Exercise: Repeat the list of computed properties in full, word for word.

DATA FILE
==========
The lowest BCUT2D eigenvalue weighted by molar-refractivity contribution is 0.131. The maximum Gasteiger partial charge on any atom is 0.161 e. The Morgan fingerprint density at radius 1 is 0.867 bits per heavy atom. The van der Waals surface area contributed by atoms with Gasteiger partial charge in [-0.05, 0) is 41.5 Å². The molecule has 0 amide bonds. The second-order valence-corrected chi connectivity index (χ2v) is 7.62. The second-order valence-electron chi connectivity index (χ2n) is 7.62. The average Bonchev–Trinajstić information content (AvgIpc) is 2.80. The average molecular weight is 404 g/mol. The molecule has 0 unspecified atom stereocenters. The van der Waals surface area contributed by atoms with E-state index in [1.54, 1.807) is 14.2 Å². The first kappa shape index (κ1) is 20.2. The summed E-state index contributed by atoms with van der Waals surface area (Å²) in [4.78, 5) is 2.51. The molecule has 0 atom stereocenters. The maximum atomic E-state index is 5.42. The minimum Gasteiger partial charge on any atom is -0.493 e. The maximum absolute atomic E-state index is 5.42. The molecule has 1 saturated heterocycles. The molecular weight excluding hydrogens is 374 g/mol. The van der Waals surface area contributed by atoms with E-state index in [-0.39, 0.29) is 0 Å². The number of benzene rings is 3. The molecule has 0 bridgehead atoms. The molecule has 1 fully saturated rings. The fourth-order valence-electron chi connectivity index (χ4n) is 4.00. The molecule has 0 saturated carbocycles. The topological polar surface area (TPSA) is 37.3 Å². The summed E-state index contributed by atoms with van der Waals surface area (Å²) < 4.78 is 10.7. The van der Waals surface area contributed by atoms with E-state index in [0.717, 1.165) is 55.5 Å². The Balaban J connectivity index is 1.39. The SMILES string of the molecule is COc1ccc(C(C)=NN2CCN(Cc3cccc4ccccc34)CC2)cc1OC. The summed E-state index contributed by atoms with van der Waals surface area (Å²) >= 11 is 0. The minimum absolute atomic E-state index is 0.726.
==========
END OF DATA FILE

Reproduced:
The lowest BCUT2D eigenvalue weighted by molar-refractivity contribution is 0.131. The maximum Gasteiger partial charge on any atom is 0.161 e. The Morgan fingerprint density at radius 1 is 0.867 bits per heavy atom. The van der Waals surface area contributed by atoms with Gasteiger partial charge in [-0.05, 0) is 41.5 Å². The molecule has 0 amide bonds. The second-order valence-corrected chi connectivity index (χ2v) is 7.62. The second-order valence-electron chi connectivity index (χ2n) is 7.62. The average Bonchev–Trinajstić information content (AvgIpc) is 2.80. The average molecular weight is 404 g/mol. The molecule has 0 unspecified atom stereocenters. The van der Waals surface area contributed by atoms with E-state index in [1.54, 1.807) is 14.2 Å². The first kappa shape index (κ1) is 20.2. The summed E-state index contributed by atoms with van der Waals surface area (Å²) in [4.78, 5) is 2.51. The molecule has 0 atom stereocenters. The maximum atomic E-state index is 5.42. The minimum Gasteiger partial charge on any atom is -0.493 e. The maximum absolute atomic E-state index is 5.42. The molecule has 1 saturated heterocycles. The molecular weight excluding hydrogens is 374 g/mol. The van der Waals surface area contributed by atoms with E-state index in [-0.39, 0.29) is 0 Å². The number of benzene rings is 3. The molecule has 0 bridgehead atoms. The molecule has 1 fully saturated rings. The fourth-order valence-electron chi connectivity index (χ4n) is 4.00. The molecule has 0 saturated carbocycles. The topological polar surface area (TPSA) is 37.3 Å². The summed E-state index contributed by atoms with van der Waals surface area (Å²) < 4.78 is 10.7. The van der Waals surface area contributed by atoms with E-state index in [0.717, 1.165) is 55.5 Å². The Balaban J connectivity index is 1.39. The SMILES string of the molecule is COc1ccc(C(C)=NN2CCN(Cc3cccc4ccccc34)CC2)cc1OC. The summed E-state index contributed by atoms with van der Waals surface area (Å²) >= 11 is 0. The minimum absolute atomic E-state index is 0.726.